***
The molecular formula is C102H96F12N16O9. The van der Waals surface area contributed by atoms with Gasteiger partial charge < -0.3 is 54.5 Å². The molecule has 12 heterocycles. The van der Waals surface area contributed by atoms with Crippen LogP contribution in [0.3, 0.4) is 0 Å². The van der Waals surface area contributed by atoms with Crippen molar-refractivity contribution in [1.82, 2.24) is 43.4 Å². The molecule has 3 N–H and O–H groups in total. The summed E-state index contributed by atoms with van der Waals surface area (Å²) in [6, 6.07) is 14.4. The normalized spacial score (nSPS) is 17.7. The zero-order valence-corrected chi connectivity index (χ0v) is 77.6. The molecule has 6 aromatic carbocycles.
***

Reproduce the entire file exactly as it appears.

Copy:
The molecular formula is C102H96F12N16O9. The van der Waals surface area contributed by atoms with Gasteiger partial charge < -0.3 is 54.5 Å². The molecule has 12 heterocycles. The van der Waals surface area contributed by atoms with Crippen LogP contribution in [0.3, 0.4) is 0 Å². The van der Waals surface area contributed by atoms with Crippen molar-refractivity contribution in [1.82, 2.24) is 43.4 Å². The molecule has 3 N–H and O–H groups in total. The summed E-state index contributed by atoms with van der Waals surface area (Å²) in [6, 6.07) is 14.4. The normalized spacial score (nSPS) is 17.7. The zero-order valence-corrected chi connectivity index (χ0v) is 77.6. The molecule has 6 aromatic carbocycles.